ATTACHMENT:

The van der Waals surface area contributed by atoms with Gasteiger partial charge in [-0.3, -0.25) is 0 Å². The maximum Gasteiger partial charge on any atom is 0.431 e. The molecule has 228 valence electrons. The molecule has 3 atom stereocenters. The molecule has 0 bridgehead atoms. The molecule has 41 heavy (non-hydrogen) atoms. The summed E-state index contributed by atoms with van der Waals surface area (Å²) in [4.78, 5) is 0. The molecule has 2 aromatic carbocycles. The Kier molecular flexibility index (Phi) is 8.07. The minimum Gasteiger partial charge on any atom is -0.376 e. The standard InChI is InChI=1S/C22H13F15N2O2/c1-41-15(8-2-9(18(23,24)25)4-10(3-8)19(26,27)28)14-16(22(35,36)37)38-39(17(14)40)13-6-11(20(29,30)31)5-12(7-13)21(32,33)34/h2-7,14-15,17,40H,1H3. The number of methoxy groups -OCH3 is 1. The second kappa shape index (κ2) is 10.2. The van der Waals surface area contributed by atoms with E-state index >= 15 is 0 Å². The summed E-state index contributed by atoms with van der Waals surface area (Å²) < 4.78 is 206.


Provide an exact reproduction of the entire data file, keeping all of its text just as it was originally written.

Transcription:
The van der Waals surface area contributed by atoms with Gasteiger partial charge in [-0.3, -0.25) is 0 Å². The maximum Gasteiger partial charge on any atom is 0.431 e. The molecule has 228 valence electrons. The molecule has 3 atom stereocenters. The molecule has 0 bridgehead atoms. The molecule has 41 heavy (non-hydrogen) atoms. The summed E-state index contributed by atoms with van der Waals surface area (Å²) in [4.78, 5) is 0. The molecule has 2 aromatic carbocycles. The Kier molecular flexibility index (Phi) is 8.07. The minimum Gasteiger partial charge on any atom is -0.376 e. The standard InChI is InChI=1S/C22H13F15N2O2/c1-41-15(8-2-9(18(23,24)25)4-10(3-8)19(26,27)28)14-16(22(35,36)37)38-39(17(14)40)13-6-11(20(29,30)31)5-12(7-13)21(32,33)34/h2-7,14-15,17,40H,1H3. The number of methoxy groups -OCH3 is 1. The second kappa shape index (κ2) is 10.2. The van der Waals surface area contributed by atoms with E-state index >= 15 is 0 Å². The summed E-state index contributed by atoms with van der Waals surface area (Å²) < 4.78 is 206.